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Why Aren’t You Planning?

Only a third of you have a formal strategic plan based upon Plante & Moran studies.1 Meanwhile, the number of manufacturing establishments in the Midwest has declined from 92,577 in 2001 to a preliminary estimate of 85,225 in 2006, with Michigan being the hardest hit.2 I’m sure each of you know of companies in your market going through acquisition, filing for bankruptcy, or even liquidation. The challenges to date for manufacturing and distribution companies have been substantial. The trends suggest that these challenges will persist and new challenges will emerge for U.S. manufacturers and distributors. Despite the challenges, we believe there is great promise of strong financial performance in the post-capacity-adjusted markets for those companies that can plan and execute a path to better market positioning over the next five years.

The following are some of the market forces that present reasons for you to proactively plan for your future:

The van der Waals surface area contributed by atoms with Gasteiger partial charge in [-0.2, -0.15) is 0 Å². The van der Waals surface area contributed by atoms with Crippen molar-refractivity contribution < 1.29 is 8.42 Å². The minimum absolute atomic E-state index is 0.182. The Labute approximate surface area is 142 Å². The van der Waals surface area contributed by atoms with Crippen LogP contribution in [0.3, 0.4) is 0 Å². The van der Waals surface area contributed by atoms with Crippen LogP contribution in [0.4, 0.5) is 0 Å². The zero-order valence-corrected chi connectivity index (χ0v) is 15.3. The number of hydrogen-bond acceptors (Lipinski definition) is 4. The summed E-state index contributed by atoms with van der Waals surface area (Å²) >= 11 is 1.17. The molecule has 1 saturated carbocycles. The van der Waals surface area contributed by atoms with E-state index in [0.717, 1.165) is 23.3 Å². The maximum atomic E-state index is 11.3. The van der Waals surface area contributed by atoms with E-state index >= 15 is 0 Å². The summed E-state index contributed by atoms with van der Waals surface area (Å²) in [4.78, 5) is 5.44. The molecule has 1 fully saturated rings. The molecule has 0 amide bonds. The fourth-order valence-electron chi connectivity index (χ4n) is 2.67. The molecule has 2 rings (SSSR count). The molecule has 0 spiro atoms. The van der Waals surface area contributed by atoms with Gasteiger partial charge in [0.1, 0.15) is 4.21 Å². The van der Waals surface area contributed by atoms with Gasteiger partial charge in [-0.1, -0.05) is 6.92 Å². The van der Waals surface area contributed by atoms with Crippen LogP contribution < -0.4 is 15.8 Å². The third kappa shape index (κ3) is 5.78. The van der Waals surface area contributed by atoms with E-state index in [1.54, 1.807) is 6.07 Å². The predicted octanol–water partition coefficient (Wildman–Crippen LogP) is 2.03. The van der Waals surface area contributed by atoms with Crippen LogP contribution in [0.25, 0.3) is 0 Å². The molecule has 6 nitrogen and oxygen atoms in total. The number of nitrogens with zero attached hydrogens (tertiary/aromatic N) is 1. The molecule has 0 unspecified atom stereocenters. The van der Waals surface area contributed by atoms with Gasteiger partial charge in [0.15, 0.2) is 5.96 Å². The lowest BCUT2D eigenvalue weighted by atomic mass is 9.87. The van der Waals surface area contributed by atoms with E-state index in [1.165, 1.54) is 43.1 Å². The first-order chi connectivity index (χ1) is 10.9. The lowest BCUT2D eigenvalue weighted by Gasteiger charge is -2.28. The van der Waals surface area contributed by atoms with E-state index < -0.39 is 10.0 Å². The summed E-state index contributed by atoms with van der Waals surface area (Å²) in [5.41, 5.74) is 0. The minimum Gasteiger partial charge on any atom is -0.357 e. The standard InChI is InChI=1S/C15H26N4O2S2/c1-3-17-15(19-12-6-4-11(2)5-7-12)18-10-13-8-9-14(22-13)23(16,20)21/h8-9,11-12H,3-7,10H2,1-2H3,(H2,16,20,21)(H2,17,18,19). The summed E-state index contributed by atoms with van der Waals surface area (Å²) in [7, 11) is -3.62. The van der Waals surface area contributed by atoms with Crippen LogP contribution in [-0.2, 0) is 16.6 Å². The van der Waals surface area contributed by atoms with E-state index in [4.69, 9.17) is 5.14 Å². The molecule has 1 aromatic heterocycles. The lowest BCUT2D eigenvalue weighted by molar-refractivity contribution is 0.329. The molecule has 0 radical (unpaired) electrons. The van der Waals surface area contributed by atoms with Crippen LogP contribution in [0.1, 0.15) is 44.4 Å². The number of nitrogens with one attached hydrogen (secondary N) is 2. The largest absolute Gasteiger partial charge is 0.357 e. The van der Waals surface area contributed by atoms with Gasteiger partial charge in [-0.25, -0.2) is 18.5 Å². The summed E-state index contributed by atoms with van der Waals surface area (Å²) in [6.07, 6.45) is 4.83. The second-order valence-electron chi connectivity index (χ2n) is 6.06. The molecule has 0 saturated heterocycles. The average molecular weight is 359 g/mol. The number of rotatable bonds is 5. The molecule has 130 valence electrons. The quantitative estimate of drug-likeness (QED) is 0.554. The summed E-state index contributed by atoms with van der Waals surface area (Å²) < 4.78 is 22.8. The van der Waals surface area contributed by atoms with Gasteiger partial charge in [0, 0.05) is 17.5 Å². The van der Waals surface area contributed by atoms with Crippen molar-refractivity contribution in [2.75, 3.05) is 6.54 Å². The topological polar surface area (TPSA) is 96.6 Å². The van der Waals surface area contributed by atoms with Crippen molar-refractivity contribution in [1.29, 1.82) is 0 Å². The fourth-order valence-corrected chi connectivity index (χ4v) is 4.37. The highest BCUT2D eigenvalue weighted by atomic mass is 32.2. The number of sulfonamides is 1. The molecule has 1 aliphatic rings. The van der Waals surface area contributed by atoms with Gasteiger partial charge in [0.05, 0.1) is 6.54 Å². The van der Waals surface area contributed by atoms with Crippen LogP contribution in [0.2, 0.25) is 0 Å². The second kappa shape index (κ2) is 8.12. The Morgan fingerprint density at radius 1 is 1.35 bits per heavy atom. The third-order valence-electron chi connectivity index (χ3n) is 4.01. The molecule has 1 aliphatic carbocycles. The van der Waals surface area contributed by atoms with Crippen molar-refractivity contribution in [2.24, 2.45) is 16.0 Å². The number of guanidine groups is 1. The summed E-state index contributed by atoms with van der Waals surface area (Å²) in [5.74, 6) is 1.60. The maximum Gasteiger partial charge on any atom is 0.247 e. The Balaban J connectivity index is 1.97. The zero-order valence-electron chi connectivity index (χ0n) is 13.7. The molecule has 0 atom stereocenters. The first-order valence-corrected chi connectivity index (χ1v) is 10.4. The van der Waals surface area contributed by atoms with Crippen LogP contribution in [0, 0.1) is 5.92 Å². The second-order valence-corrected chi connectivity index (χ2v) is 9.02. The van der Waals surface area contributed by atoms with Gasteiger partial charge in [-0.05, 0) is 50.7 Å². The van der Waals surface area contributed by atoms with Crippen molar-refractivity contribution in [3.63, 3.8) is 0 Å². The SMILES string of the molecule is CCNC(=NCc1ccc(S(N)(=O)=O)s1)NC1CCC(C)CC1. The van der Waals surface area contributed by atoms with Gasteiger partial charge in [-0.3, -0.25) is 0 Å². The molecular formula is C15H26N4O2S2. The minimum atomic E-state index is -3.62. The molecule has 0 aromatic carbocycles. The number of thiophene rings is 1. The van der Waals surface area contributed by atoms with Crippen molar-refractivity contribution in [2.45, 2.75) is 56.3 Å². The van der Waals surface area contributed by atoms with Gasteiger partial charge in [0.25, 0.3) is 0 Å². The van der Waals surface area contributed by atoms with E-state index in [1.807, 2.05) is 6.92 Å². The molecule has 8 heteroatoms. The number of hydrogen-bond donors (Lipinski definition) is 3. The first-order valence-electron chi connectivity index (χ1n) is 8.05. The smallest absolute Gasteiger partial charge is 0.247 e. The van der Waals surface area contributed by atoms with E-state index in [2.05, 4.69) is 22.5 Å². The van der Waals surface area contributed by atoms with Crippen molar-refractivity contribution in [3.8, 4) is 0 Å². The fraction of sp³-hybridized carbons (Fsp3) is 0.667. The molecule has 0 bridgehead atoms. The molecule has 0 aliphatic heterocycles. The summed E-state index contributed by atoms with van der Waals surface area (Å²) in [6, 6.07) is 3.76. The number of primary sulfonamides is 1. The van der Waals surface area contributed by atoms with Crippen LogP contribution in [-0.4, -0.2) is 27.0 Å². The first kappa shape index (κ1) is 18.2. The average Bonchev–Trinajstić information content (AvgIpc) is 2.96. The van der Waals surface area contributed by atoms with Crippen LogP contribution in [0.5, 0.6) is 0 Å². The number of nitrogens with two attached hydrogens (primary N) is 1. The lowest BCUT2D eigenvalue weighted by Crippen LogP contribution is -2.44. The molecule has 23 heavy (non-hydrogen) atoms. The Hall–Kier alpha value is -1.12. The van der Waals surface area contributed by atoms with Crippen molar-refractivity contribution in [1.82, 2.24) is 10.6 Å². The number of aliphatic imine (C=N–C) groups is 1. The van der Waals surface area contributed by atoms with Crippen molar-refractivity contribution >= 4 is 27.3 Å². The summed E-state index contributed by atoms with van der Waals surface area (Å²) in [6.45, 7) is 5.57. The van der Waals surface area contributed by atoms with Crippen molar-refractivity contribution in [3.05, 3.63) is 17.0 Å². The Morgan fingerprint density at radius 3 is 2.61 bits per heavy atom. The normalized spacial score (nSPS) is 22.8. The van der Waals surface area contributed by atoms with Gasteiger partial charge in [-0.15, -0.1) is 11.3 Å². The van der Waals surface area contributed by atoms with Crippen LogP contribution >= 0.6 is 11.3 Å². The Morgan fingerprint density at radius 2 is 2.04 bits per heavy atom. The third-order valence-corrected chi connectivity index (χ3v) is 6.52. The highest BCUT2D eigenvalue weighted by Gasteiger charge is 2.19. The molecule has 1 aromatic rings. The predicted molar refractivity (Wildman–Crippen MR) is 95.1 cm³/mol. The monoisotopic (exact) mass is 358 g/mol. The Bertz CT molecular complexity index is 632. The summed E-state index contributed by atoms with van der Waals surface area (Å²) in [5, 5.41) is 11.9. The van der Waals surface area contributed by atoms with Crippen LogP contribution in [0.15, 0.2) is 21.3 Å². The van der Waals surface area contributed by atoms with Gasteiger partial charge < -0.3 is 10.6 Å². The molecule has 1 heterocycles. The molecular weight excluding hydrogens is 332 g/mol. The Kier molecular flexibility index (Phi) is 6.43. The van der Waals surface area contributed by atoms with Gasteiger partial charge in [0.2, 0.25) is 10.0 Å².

• The new reality of domestic automotive OEMs. After years of perhaps denial and false hope, the domestic automotive manufacturers are adjusting to their new market share reality. The production forecast for 2007 for the “Detroit 3” will be approximately 9.5 million units, which is below where they finished in 2006 (9.9 million units, down from 11.5 million units in 2003).3 Reduction in supply-base capacity will continue to lag the decline in Detroit 3 market share. The Detroit 3 and their first-tier system integrators will need fewer suppliers and, therefore, will seriously evaluate who should remain on the bid list. This process has already begun.